where M was the condition for merging the tracks. The search area was determined by analyzing the final position and velocity v of the previous track ( ),
where τ was the inverse of the frame rate (in this case 0.052 s) and by extrapolating the final position assuming a speed in the range of 0.5v to 2v as follows:
where t was the elapsed time since the end of the previous track. The three search regions §m1, §m2 and §m3 centered on Pm1, Pm2, and Pm3 with a radius of 0.5vt, vt, and 2vt, respectively; in practice, this produced a cone-shaped search area. Therefore, Steps 2B and 2C differed in the search region for merging as follows: Step 2B used a circular search radius whereas Step 2C used a cone oriented in the direction of cell movement. At the end of Step 2, remaining cell candidates that did not connect to any track (i.e. were observed in only single frames) were discarded from the analysis. As we show, this was the case for about 97% of cell candidates that were identified in Step 1. As such Step 2 was critical in the rejection of false positive counts. Last, for visualization, cell tracks were overlaid onto the white light image of the sample (mouse ear vasculature). A total cell count in an image sequence was obtained by simply counting the total number of identified cell tracks detected in an image sequence.
We first tested our imager and algorithm in an optical flow phantom model which was intended to mimic a blood vessel in a mouse ear. Disk shaped phantoms (Fig. 3a) ∼2 mm thick by 20 mm in diameter were made from polyester resin (Casting Craft, Fields Landing, CA) with titanium oxide (TiO2; Signa-Aldrich, St. Louis, MO) and India ink added at 50 parts per million to yield optical properties similar to biological tissue at near-infrared wavelengths. Specifically, based on previously published characterization of similar phantoms  the final optical properties at 700 nm were estimated to be as follows: reduced scattering coefficient μ′s = 15 cm−1 and absorption coefficient μa = 0.1 cm−1. Strands of microbore Tygon tubing (250 μm internal diameter, TGY-010C, Small Parts, Seattle, WA) were embedded in the phantom in either an arc or in a straight line (N = 2 each) before hardening to mimic a blood vessel. The position of the clear tubing is indicated with an overlaid dotted line in Figure 2a. These were attached to a syringe mounted on a precision microsyringe pump (70-2209, Harvard Apparatus, Holliston, MA), so that solutions of fluorescent micropsheres suspended in PBS could be passed through the phantom at controlled linear flow rates between 0.5 and 10 mm/s, therefore approximately matching the blood flow rates in large ear blood vessels reported in the literature [6, 12]. We used 6 μm diameter fluorescent microspheres with absorption maxima at 645 nm, and emission maxima near 695 nm (Peakflow Claret, P-24670, Invitrogen, Calsbad, CA), to match commonly used Cyanine5.5 and Alexafluor-680 organic fluorophores. Microspheres were suspended at a concentration of 3,000 spheres/mL. For these experiments, the EMCCD gain was set to 10 (arbitrary units; out of a maximum of 300). Image sequences were acquired for a total of 5 min for each phantom.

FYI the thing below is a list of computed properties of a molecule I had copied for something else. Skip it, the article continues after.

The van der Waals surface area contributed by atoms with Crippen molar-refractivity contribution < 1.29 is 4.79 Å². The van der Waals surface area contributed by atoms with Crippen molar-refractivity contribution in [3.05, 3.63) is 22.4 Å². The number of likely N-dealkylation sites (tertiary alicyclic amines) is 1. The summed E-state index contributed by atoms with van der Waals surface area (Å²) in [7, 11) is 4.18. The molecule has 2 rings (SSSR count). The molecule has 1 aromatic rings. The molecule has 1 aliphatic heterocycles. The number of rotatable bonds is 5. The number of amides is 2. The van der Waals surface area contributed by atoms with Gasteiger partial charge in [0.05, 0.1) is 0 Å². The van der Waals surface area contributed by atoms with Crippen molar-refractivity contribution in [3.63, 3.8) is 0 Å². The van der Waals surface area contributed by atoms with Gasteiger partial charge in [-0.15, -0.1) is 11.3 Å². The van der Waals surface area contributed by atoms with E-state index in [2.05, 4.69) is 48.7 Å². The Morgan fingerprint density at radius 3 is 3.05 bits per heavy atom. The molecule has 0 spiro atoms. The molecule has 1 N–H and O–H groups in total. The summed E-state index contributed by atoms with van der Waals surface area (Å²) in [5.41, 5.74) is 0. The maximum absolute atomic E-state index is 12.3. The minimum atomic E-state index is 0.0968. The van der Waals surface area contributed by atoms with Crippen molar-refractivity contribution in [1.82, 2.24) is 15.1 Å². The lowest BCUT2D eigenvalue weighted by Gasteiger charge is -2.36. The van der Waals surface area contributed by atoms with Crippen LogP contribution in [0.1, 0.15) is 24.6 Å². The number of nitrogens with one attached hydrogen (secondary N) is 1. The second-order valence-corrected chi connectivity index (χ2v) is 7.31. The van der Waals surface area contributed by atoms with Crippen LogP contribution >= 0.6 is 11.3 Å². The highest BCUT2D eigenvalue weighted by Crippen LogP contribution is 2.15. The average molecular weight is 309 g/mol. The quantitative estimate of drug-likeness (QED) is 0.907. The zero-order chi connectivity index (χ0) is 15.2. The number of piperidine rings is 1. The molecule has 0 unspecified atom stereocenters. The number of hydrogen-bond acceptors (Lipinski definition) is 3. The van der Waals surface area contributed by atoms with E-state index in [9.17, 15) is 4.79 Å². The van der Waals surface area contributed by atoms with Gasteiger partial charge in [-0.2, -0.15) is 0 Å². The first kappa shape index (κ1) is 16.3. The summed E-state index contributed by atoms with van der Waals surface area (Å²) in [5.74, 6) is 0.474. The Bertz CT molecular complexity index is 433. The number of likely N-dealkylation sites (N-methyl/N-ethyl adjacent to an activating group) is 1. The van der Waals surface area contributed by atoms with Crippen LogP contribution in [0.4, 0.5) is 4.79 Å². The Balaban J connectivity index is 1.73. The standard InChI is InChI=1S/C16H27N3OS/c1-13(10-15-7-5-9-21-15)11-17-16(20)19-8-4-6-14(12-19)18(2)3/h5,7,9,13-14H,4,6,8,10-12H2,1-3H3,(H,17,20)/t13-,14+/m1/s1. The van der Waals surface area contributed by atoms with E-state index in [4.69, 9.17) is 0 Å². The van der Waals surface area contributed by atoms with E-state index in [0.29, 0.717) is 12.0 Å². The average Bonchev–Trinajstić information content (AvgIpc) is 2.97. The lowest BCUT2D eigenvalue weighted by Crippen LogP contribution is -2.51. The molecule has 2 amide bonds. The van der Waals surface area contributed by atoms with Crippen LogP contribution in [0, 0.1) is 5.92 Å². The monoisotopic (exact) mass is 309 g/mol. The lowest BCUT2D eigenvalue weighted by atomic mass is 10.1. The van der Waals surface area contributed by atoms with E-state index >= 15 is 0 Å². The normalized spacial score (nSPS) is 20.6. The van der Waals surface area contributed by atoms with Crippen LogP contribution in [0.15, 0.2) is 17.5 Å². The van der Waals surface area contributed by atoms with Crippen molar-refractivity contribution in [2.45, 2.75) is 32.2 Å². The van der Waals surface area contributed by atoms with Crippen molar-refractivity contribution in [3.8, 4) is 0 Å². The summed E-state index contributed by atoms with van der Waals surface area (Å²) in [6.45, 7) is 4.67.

In Vivo Measurements